Joe McConaughy has earned plenty of recognition for his solo endurance exploits in recent years, most notably for setting the unsupported fastest known time (FKT) on the Appalachian Trail in 2017 and then establishing a new FKT on Ireland’s Wicklow Round in May 2018.
McConaughy has done his fair share of racing, too. The 27-year-old Boston resident has top-10 finishes to his credit at the 2016 Bear Mountain 50-miler, the 2017 Gorge Waterfalls 100K and Lake Sonoma 50-miler, as well as wins at the TARC To Hale and Back 6-Hour Ultra in 2016 and 2018 and a win at the Stone Cat 50-miler in 2016. He added to his resume a seventh-place finish at the Ragged 50K on Aug. 12 in New Hampshire, which served as a final tune-up for his first major international race.
On Friday, Aug. 31, McConaughy stood at the starting line of the CCC in Courmayeur, Italy, in Wave 1 of a multi-wave start for the 101-kilometer race that spans three countries as part of the Ultra Trail du Mont Blanc (UTMB) festival. McConaughy and more than 2,100 other runners were about to race through the Alps, working their way through Italy, into Switzerland, and ultimately to France where the finish line awaited in downtown Chamonix.
McConaughy hammered the climb out of Courmayeur, up over the nearly 8,500-foot Tete de la Tronche, and down to the first aid station at Refuge Bertone. He had already established his position in the top 60 during those first nine miles, and he held his ground the rest of the way. He cruised through the next eight miles, and then marched up and over the Grand Col Ferret (8,169 feet) where he crossed the border and dropped down into Switzerland. By the time McConaughy raced into Champex-Lac – the lone hot foot aid station on the course at 55.59 kilometers – he had moved into the top 50.
McConaughy traded places with a few runners during the final 46 kilometers while making three more big climbs. He marched into La Flegerie (94.08 kilometers) by the glow of his headlamp, and from there he just had 4 1/2 miles and 2,800 feet of downhill running to the finish line. McConaughy picked off two runners during that final stretch, reclaimed the 47th spot in the overall standings, and raced through the streets of Chamonix and under the finish line arch in 13:26:21.
Unlike most runners in the field, McConaughy finished before midnight and would get to go to sleep in a bed that night.
The top three men were the only runners to break the 11-hour barrier. Thomas Evans of the United Kingdom did so first, earning the overall victory in 10:44:32. Min Qi of China followed in 10:50:07, and Spain’s Pau Capell rounded out the men’s podium in 10:52:26. The top 11 overall finishers broke 12 hours. China’s Miao Yao was the women’s winner and 11th overall finisher in 11:57:46. Katie Schide of the United States was the women’s runner-up in 12:28:42, followed by Sweden’s Ida Nilsson in 12:41:37.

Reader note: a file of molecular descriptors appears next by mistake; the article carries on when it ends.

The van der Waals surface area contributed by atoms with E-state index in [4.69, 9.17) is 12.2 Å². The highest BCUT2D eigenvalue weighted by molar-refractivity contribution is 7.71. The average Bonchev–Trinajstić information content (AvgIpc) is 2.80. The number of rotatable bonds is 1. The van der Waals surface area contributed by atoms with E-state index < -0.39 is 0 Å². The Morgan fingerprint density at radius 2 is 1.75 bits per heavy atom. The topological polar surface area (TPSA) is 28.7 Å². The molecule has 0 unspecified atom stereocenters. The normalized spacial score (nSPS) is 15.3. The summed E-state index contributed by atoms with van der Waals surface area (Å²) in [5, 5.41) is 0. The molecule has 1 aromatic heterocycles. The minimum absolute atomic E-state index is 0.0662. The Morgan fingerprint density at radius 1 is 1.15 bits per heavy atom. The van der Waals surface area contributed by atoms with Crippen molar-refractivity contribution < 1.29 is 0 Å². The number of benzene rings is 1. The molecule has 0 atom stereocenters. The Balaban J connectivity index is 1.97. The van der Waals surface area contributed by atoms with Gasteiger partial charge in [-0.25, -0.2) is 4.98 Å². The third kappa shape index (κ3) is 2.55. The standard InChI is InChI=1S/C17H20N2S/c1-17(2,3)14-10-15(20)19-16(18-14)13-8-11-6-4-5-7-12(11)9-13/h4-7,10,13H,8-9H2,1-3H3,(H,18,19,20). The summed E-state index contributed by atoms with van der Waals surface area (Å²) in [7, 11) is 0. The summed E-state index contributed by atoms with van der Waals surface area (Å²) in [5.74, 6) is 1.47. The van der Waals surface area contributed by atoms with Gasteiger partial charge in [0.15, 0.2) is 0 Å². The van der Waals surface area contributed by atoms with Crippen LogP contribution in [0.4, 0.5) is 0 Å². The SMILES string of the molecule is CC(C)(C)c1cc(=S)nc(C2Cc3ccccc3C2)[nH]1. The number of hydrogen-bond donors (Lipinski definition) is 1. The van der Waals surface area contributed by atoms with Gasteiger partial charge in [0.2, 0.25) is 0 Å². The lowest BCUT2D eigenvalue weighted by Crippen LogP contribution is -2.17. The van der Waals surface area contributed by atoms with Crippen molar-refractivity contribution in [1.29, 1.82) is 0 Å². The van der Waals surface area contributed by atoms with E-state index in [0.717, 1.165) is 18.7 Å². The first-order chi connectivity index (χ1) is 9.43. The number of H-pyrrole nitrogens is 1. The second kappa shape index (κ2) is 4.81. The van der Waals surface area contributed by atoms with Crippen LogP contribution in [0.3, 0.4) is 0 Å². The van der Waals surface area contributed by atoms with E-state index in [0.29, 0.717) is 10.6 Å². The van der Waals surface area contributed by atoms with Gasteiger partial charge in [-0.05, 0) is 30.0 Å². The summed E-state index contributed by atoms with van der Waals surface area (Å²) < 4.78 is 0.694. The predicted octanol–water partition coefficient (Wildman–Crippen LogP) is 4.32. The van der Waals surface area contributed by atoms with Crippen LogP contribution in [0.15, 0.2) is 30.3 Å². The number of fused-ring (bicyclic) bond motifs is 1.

Boston resident Matthew Swoveland also earned a trip across the finish line in the CCC. Swoveland raced patiently, handling the long climbs and steep descents, as well as the steady rain and cold temperatures. In doing so, he gradually worked his way through the field, outlasting other runners done in by the conditions. He moved up more than 500 spots in the field as the race wore on, and he ultimately reached Chamonix and crossed the finish line with a little more than an hour to spare, finishing 1,344th overall in 25:17:32.
Of the 2,147 runners who started the CCC, 1,622 finished within the 26 1/2-hour time limit.
Another Boston resident, Palo Cvik, also took part in the CCC. A finisher of the race in 2017 (296th overall; 17:18:29), Cvik’s second crack at the race didn’t go as well. His day ended early as the 32-year-old withdrew from the race at the La Fouly aid station after 41.7 kilometers and 6:23:14 on the course.
One Massachusetts resident – Winchester’s David Souza – was entered in the week’s signature event, the 170-kilometer UTMB, but his race didn’t go according to plan. Following the 6 p.m. start, steady rain and cold temperatures, Souza’s race ended after 31.8 kilometers at the Les Contamines Montjoie aid station shortly before midnight. Of the 2,561 runners who started the race, 1,779 finished within the 46 1/2-hour time limit. Xavier Thevenard of France won the race for the third time, posting a time of 20:44:16.
Beyond the CCC and UTMB, Massachusetts residents also took part in the 121-kilometer TDS and the 40-kilometer MCC. Tim Finocchio of Holbrook took on the TDS and its nearly 24,000 feet of climbing while racing from Courmayeur to Chamonix. Finocchio was one of 1,799 runners to start the race, and he was among the faster part of 1,329 who finished within the 34-hour time limit. Finocchio placed 322nd overall in 24:17:53.
Marcin Swierc of Poland was the overall winner in 13:24:00, edging American Dylan Bowman by 62 seconds. Bowman was followed 41 seconds later by Russian Dmitry Mityaev to round out the men’s podium. Audrey Tanguy of France was the women’s winner in 16:05:22, holding off American Rory Bosio by 14 minutes.
In the MCC, Boston resident Katka Smolarova finished 82nd overall and ninth among the women’s field in 5:24:09. Of the 875 runners who started the race, 844 finished. Cesar Costa of Switzerland was the overall winner in 3:35:41 while Kate Pallardy of the United States was the first-place female in 4:30:54.